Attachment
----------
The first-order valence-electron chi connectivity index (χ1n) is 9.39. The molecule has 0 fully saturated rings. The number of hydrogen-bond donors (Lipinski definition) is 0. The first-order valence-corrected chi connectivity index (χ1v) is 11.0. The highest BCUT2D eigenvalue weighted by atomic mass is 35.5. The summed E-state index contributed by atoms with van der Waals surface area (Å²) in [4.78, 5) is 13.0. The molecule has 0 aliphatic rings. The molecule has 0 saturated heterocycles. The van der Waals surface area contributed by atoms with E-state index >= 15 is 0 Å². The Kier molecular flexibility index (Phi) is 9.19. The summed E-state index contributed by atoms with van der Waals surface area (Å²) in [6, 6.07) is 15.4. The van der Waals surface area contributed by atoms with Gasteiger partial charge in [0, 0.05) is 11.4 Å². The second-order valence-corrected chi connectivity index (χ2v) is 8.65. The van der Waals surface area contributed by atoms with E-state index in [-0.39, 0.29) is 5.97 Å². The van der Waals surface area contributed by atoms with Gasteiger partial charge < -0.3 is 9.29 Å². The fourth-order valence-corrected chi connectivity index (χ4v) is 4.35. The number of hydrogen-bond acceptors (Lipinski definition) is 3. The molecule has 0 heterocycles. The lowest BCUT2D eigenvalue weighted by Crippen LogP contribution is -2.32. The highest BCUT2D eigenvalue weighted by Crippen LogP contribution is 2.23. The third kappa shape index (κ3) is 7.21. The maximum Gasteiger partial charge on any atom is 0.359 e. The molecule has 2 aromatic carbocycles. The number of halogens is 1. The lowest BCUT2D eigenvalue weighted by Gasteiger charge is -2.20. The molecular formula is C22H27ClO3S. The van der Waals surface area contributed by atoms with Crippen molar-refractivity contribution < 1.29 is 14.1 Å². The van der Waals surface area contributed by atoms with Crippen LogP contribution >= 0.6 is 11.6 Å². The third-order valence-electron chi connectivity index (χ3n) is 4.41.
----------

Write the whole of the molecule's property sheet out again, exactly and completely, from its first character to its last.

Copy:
The first-order valence-electron chi connectivity index (χ1n) is 9.39. The molecule has 0 fully saturated rings. The number of hydrogen-bond donors (Lipinski definition) is 0. The first-order valence-corrected chi connectivity index (χ1v) is 11.0. The highest BCUT2D eigenvalue weighted by atomic mass is 35.5. The summed E-state index contributed by atoms with van der Waals surface area (Å²) in [4.78, 5) is 13.0. The molecule has 0 aliphatic rings. The molecule has 0 saturated heterocycles. The van der Waals surface area contributed by atoms with E-state index >= 15 is 0 Å². The Kier molecular flexibility index (Phi) is 9.19. The summed E-state index contributed by atoms with van der Waals surface area (Å²) in [6, 6.07) is 15.4. The van der Waals surface area contributed by atoms with Gasteiger partial charge in [0, 0.05) is 11.4 Å². The second-order valence-corrected chi connectivity index (χ2v) is 8.65. The van der Waals surface area contributed by atoms with E-state index in [-0.39, 0.29) is 5.97 Å². The van der Waals surface area contributed by atoms with Gasteiger partial charge < -0.3 is 9.29 Å². The fourth-order valence-corrected chi connectivity index (χ4v) is 4.35. The number of hydrogen-bond acceptors (Lipinski definition) is 3. The molecule has 0 heterocycles. The lowest BCUT2D eigenvalue weighted by Crippen LogP contribution is -2.32. The highest BCUT2D eigenvalue weighted by Crippen LogP contribution is 2.23. The third kappa shape index (κ3) is 7.21. The maximum Gasteiger partial charge on any atom is 0.359 e. The molecule has 2 aromatic carbocycles. The number of halogens is 1. The lowest BCUT2D eigenvalue weighted by Gasteiger charge is -2.20. The molecular formula is C22H27ClO3S. The van der Waals surface area contributed by atoms with Crippen molar-refractivity contribution < 1.29 is 14.1 Å². The van der Waals surface area contributed by atoms with Crippen LogP contribution >= 0.6 is 11.6 Å². The third-order valence-electron chi connectivity index (χ3n) is 4.41.